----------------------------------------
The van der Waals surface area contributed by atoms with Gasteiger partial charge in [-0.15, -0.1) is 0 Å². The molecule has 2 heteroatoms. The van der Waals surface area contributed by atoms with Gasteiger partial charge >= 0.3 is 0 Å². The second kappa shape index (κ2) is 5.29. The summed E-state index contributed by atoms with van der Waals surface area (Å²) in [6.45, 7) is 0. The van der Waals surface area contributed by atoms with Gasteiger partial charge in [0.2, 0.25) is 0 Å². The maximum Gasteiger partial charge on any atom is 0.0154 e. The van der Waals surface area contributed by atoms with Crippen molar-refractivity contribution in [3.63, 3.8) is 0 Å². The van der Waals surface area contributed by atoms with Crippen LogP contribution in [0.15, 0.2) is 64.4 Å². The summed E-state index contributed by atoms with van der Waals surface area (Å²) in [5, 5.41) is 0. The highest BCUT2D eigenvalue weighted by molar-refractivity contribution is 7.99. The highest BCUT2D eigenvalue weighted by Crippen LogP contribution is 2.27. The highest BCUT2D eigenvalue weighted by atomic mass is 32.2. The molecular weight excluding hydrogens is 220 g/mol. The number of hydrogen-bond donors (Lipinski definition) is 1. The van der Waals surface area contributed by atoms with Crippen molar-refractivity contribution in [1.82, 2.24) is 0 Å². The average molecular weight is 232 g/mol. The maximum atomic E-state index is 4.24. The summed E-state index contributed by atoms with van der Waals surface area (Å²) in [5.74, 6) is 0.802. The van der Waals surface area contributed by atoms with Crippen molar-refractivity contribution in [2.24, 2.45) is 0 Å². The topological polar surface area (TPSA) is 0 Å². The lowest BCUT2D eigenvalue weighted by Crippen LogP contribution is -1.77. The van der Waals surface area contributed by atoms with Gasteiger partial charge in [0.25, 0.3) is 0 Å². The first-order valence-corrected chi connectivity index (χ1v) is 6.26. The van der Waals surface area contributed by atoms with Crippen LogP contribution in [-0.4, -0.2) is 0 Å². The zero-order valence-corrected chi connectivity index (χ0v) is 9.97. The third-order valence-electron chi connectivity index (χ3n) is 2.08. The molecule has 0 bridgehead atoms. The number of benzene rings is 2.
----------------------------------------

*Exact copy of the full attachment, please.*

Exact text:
The van der Waals surface area contributed by atoms with Gasteiger partial charge in [-0.15, -0.1) is 0 Å². The molecule has 2 heteroatoms. The van der Waals surface area contributed by atoms with Gasteiger partial charge >= 0.3 is 0 Å². The second kappa shape index (κ2) is 5.29. The summed E-state index contributed by atoms with van der Waals surface area (Å²) in [6.45, 7) is 0. The van der Waals surface area contributed by atoms with Gasteiger partial charge in [0.2, 0.25) is 0 Å². The maximum Gasteiger partial charge on any atom is 0.0154 e. The van der Waals surface area contributed by atoms with Crippen molar-refractivity contribution in [3.63, 3.8) is 0 Å². The van der Waals surface area contributed by atoms with Crippen LogP contribution in [0.15, 0.2) is 64.4 Å². The summed E-state index contributed by atoms with van der Waals surface area (Å²) in [5, 5.41) is 0. The highest BCUT2D eigenvalue weighted by molar-refractivity contribution is 7.99. The highest BCUT2D eigenvalue weighted by Crippen LogP contribution is 2.27. The highest BCUT2D eigenvalue weighted by atomic mass is 32.2. The molecular weight excluding hydrogens is 220 g/mol. The number of hydrogen-bond donors (Lipinski definition) is 1. The van der Waals surface area contributed by atoms with Crippen molar-refractivity contribution in [1.82, 2.24) is 0 Å². The average molecular weight is 232 g/mol. The maximum atomic E-state index is 4.24. The summed E-state index contributed by atoms with van der Waals surface area (Å²) in [5.74, 6) is 0.802. The van der Waals surface area contributed by atoms with Crippen molar-refractivity contribution in [2.24, 2.45) is 0 Å². The topological polar surface area (TPSA) is 0 Å². The lowest BCUT2D eigenvalue weighted by Crippen LogP contribution is -1.77. The van der Waals surface area contributed by atoms with Gasteiger partial charge in [0.25, 0.3) is 0 Å². The first-order valence-corrected chi connectivity index (χ1v) is 6.26. The van der Waals surface area contributed by atoms with Crippen LogP contribution in [-0.4, -0.2) is 0 Å². The zero-order valence-corrected chi connectivity index (χ0v) is 9.97. The third-order valence-electron chi connectivity index (χ3n) is 2.08. The molecule has 0 bridgehead atoms. The number of benzene rings is 2.